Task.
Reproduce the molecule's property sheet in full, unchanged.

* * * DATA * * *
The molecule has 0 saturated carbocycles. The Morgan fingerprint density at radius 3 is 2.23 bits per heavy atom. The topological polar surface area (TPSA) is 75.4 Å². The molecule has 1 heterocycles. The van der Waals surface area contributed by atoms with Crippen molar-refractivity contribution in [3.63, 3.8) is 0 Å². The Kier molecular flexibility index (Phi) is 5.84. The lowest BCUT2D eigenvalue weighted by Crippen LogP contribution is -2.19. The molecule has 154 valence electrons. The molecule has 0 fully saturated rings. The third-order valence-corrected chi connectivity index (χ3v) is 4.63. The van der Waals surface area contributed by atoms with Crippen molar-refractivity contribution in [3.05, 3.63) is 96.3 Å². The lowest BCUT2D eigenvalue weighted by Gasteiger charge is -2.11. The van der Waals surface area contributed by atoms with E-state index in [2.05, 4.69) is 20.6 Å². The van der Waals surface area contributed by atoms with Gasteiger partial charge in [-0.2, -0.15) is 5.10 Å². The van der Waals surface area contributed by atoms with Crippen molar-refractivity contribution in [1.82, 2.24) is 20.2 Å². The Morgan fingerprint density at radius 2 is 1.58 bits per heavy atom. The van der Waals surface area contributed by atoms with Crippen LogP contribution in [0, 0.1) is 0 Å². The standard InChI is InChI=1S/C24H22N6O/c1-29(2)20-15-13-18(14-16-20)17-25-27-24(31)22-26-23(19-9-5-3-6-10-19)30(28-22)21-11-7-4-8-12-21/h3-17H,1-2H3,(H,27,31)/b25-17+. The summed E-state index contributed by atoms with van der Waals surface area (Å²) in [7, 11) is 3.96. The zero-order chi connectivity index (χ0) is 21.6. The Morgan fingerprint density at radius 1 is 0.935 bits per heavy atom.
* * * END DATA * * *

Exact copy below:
The molecule has 0 saturated carbocycles. The Morgan fingerprint density at radius 3 is 2.23 bits per heavy atom. The topological polar surface area (TPSA) is 75.4 Å². The molecule has 1 heterocycles. The van der Waals surface area contributed by atoms with Crippen molar-refractivity contribution in [3.63, 3.8) is 0 Å². The Kier molecular flexibility index (Phi) is 5.84. The lowest BCUT2D eigenvalue weighted by Crippen LogP contribution is -2.19. The molecule has 154 valence electrons. The molecule has 0 fully saturated rings. The third-order valence-corrected chi connectivity index (χ3v) is 4.63. The van der Waals surface area contributed by atoms with Crippen molar-refractivity contribution in [3.05, 3.63) is 96.3 Å². The lowest BCUT2D eigenvalue weighted by Gasteiger charge is -2.11. The van der Waals surface area contributed by atoms with E-state index in [2.05, 4.69) is 20.6 Å². The van der Waals surface area contributed by atoms with Gasteiger partial charge in [-0.2, -0.15) is 5.10 Å². The van der Waals surface area contributed by atoms with Crippen molar-refractivity contribution in [1.82, 2.24) is 20.2 Å². The Morgan fingerprint density at radius 2 is 1.58 bits per heavy atom. The van der Waals surface area contributed by atoms with Crippen LogP contribution in [0, 0.1) is 0 Å². The standard InChI is InChI=1S/C24H22N6O/c1-29(2)20-15-13-18(14-16-20)17-25-27-24(31)22-26-23(19-9-5-3-6-10-19)30(28-22)21-11-7-4-8-12-21/h3-17H,1-2H3,(H,27,31)/b25-17+. The summed E-state index contributed by atoms with van der Waals surface area (Å²) in [7, 11) is 3.96. The zero-order chi connectivity index (χ0) is 21.6. The Morgan fingerprint density at radius 1 is 0.935 bits per heavy atom.